Game Review | Batman: Arkham City
Movie summary: When part of Gotham is turned into a private reserve for criminals known as Arkham City, all here is sure to break loose, and the Dark Knight is the only one who can stop it. (IMDb)
I've now finished Batman: Arkham City three times - first on Xbox 360, now twice on PC - and this latest trip through the game was by far my least favourite, and it took me a while to figure out why: Catwoman. Or, to make it clearer, Catwoman makes Batman look bad (in a gameplay sense) which makes the story mode come across as worse than before.
You see, Catwoman is very nimble, agile, athletic and everything else you'd expect an experienced hand-to-hand fighter to be, plus it still looks like everything she does to her opponents still really bloody hurts. In comparison, Batman comes across almost like a lumbering brute; yes, his attacks feel stronger, but he feels very much like a blunt instrument compared to Catwoman's scalpel.
I hadn't played Arkham City for a while before this latest play-through, assuming that my fond memories of the game were due to how good it was as a package. It slowly dawned on me that I'd left it installed because I'd loved taking Selina Kyle (voiced by Grey Griffin) into the Riddler's combat challenges outside of the story mode and tearing through dozens of enemies with ease.
Another reason for my preference of controlling Catwoman is that she's got fewer gadgets and is therefore simpler to control and master. Batman, on the other hand, has way too many gadgets to think about, which really isn't helped by a few of them feeling like they were added solely to help with side-stories rather than being an integral part of controlling the Dark Knight.
And those side stories? A mixed bag. Some are pretty decent, but then there's the Riddler junk which passed from fun distractions in Arkham Asylum to omni-present irritations here. The number of trophies is just stupid and the vast majority aren't even close to being fun - if there was ever padding in a game to keep people playing, this is a shining example.
The padding creates a problem of its own, by getting in the way of what is a fairly decent story. Some of the directions the plot takes are a bit strange, with paper-thin reasoning behind certain events happening. This wouldn't be too bad if you were continually proceeding through the story, but those gaps in-between can be an issue.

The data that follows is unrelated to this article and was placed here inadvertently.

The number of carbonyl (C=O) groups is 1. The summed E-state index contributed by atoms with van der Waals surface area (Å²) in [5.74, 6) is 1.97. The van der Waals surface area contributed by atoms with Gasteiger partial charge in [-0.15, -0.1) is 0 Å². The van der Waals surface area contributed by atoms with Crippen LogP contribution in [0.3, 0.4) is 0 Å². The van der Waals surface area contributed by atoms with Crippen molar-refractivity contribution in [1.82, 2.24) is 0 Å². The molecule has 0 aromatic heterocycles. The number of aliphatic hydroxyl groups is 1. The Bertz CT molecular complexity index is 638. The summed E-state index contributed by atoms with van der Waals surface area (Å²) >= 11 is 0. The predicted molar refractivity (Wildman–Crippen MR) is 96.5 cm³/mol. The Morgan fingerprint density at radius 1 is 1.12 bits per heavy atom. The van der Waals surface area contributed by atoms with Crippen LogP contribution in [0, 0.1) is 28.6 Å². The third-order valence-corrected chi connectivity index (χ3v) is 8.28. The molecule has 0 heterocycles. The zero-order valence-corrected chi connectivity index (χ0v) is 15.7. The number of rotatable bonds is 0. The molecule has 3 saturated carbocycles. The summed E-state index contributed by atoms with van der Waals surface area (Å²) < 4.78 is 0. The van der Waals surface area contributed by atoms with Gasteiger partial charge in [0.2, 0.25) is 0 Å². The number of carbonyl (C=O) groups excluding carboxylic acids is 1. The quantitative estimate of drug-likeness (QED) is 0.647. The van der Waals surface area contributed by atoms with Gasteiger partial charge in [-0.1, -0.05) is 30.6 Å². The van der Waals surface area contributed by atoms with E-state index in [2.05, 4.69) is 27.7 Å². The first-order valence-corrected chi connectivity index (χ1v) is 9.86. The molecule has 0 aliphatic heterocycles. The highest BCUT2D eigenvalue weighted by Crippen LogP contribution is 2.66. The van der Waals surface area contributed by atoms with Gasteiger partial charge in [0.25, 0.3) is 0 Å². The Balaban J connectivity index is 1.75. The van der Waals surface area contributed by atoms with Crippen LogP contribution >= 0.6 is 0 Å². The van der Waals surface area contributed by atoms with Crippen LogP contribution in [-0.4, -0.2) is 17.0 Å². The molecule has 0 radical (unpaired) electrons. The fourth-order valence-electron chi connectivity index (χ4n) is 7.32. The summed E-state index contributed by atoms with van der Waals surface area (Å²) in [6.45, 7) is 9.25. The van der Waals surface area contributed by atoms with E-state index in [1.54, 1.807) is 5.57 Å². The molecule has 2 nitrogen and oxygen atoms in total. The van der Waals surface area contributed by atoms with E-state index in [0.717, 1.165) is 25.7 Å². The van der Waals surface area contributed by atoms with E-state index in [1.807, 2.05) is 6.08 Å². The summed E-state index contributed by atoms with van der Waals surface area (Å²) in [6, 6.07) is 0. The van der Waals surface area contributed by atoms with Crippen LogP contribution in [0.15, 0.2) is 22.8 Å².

My advice would be to play through the central story as fast as possible or at least dividing time between the central story and the side missions into large chunks of each. In other words, don't give your brain time to think about the plot, because it falls apart pretty quickly and how this is dealt with in gameplay doesn't help either.
Minor spoilers, but the final showdown with those behind Arkham City itself involves Batman picking off henchmen one by one until a cut-scene triggers that takes care of everything else. That's right, the climax of the title story is non-interactive. And worse, the game keeps on going so Joker can be the final antagonist yet again.
I don't want to be too harsh on Arkham City as it is still a lot of fun to play through - and this was my third time through it after all. It's just that it all feels very much 'more is less' with so much packed in that it never feels as cohesive an experience as the first game. Just removing every last trace of the Riddler would've been a huge improvement for me.
And to finish on a high note, I love, love, love the sound of this game. The voice acting is just as excellent as in the first game, with Kevin Conroy and Mark Hamill continuing to be the best Batman and Joker outside of the comics, with the rest of the cast doing amazing work too. Plus, the score is absolutely incredible and the highlight of the game - it always at least enhances the action, at best it makes the game's problems completely disappear.
Batman: Arkham City is still enjoyable enough to play, but my opinion of it has definitely lessened over time, especially following on soon after playing Arkham Asylum, which is a much tighter and far more focused experience. Everything here feels a little too loose and disconnected, and some of the new gameplay mechanics not meshing brilliantly stop this from being as good as the original.